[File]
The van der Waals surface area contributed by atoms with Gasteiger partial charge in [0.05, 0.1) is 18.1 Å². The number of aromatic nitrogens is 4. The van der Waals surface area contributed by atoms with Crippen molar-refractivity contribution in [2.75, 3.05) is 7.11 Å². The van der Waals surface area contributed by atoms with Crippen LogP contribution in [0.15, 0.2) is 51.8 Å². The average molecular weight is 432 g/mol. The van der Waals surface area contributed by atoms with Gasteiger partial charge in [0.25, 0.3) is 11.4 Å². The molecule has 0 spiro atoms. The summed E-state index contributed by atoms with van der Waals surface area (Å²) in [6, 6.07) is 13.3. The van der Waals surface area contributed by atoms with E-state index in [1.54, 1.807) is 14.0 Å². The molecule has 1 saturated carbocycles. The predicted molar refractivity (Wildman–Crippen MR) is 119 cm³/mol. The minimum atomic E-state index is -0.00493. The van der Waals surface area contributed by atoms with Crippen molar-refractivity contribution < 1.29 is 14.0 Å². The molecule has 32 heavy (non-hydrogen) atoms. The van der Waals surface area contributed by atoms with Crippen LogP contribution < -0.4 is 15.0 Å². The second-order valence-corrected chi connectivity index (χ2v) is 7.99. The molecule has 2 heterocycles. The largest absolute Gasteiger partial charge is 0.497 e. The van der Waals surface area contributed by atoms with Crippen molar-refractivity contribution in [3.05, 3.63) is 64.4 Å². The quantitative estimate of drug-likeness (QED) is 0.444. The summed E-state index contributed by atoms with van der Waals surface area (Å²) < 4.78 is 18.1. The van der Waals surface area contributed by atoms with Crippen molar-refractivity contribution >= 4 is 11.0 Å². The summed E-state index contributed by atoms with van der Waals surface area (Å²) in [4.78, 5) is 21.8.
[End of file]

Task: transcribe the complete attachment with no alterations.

The van der Waals surface area contributed by atoms with Gasteiger partial charge in [0.05, 0.1) is 18.1 Å². The number of aromatic nitrogens is 4. The van der Waals surface area contributed by atoms with Crippen molar-refractivity contribution in [2.75, 3.05) is 7.11 Å². The van der Waals surface area contributed by atoms with Crippen LogP contribution in [0.15, 0.2) is 51.8 Å². The average molecular weight is 432 g/mol. The van der Waals surface area contributed by atoms with Gasteiger partial charge in [0.25, 0.3) is 11.4 Å². The molecule has 0 spiro atoms. The summed E-state index contributed by atoms with van der Waals surface area (Å²) in [6, 6.07) is 13.3. The van der Waals surface area contributed by atoms with E-state index in [1.54, 1.807) is 14.0 Å². The molecule has 1 saturated carbocycles. The predicted molar refractivity (Wildman–Crippen MR) is 119 cm³/mol. The minimum atomic E-state index is -0.00493. The van der Waals surface area contributed by atoms with Crippen molar-refractivity contribution < 1.29 is 14.0 Å². The molecule has 32 heavy (non-hydrogen) atoms. The van der Waals surface area contributed by atoms with Crippen LogP contribution < -0.4 is 15.0 Å². The second-order valence-corrected chi connectivity index (χ2v) is 7.99. The molecule has 2 heterocycles. The largest absolute Gasteiger partial charge is 0.497 e. The van der Waals surface area contributed by atoms with Crippen molar-refractivity contribution in [3.05, 3.63) is 64.4 Å². The quantitative estimate of drug-likeness (QED) is 0.444. The summed E-state index contributed by atoms with van der Waals surface area (Å²) < 4.78 is 18.1. The van der Waals surface area contributed by atoms with Crippen molar-refractivity contribution >= 4 is 11.0 Å². The summed E-state index contributed by atoms with van der Waals surface area (Å²) in [4.78, 5) is 21.8.